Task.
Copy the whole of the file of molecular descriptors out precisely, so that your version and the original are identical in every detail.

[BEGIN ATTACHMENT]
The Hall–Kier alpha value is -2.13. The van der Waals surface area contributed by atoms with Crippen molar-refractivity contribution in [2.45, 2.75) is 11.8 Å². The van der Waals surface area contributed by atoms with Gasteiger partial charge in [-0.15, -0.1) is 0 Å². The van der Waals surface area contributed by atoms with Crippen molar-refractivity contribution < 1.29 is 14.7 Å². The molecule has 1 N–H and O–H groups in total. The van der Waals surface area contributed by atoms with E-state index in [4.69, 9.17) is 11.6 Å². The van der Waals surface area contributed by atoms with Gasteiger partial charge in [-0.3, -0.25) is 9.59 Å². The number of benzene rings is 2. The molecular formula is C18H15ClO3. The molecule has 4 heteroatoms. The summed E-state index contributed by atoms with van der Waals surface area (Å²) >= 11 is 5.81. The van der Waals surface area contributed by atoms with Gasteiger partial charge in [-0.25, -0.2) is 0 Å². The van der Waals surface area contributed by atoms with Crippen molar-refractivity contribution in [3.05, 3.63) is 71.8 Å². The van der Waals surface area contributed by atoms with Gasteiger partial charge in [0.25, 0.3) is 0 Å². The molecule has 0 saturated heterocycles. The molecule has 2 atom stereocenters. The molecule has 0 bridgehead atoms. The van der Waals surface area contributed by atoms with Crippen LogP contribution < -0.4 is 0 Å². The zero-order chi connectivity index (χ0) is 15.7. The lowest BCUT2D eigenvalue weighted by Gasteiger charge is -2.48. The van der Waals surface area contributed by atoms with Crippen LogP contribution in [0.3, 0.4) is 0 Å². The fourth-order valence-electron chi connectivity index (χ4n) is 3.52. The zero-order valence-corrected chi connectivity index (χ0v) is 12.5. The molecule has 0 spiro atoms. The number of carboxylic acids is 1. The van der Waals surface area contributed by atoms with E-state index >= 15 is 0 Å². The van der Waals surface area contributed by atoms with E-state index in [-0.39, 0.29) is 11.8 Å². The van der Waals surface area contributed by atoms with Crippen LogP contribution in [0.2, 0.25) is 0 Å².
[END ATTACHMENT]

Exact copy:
The Hall–Kier alpha value is -2.13. The van der Waals surface area contributed by atoms with Crippen molar-refractivity contribution in [2.45, 2.75) is 11.8 Å². The van der Waals surface area contributed by atoms with Gasteiger partial charge in [-0.15, -0.1) is 0 Å². The van der Waals surface area contributed by atoms with Crippen molar-refractivity contribution < 1.29 is 14.7 Å². The molecule has 1 N–H and O–H groups in total. The van der Waals surface area contributed by atoms with E-state index in [4.69, 9.17) is 11.6 Å². The van der Waals surface area contributed by atoms with Gasteiger partial charge in [-0.3, -0.25) is 9.59 Å². The number of benzene rings is 2. The molecular formula is C18H15ClO3. The molecule has 4 heteroatoms. The summed E-state index contributed by atoms with van der Waals surface area (Å²) >= 11 is 5.81. The van der Waals surface area contributed by atoms with Gasteiger partial charge in [-0.25, -0.2) is 0 Å². The van der Waals surface area contributed by atoms with Crippen molar-refractivity contribution in [3.05, 3.63) is 71.8 Å². The van der Waals surface area contributed by atoms with Gasteiger partial charge in [0.25, 0.3) is 0 Å². The molecule has 0 saturated heterocycles. The molecule has 2 atom stereocenters. The molecule has 0 bridgehead atoms. The van der Waals surface area contributed by atoms with Crippen LogP contribution < -0.4 is 0 Å². The zero-order chi connectivity index (χ0) is 15.7. The lowest BCUT2D eigenvalue weighted by Gasteiger charge is -2.48. The van der Waals surface area contributed by atoms with Crippen LogP contribution in [0.3, 0.4) is 0 Å². The fourth-order valence-electron chi connectivity index (χ4n) is 3.52. The zero-order valence-corrected chi connectivity index (χ0v) is 12.5. The molecule has 0 spiro atoms. The number of carboxylic acids is 1. The van der Waals surface area contributed by atoms with E-state index >= 15 is 0 Å². The van der Waals surface area contributed by atoms with E-state index in [-0.39, 0.29) is 11.8 Å². The van der Waals surface area contributed by atoms with Crippen LogP contribution in [0.2, 0.25) is 0 Å².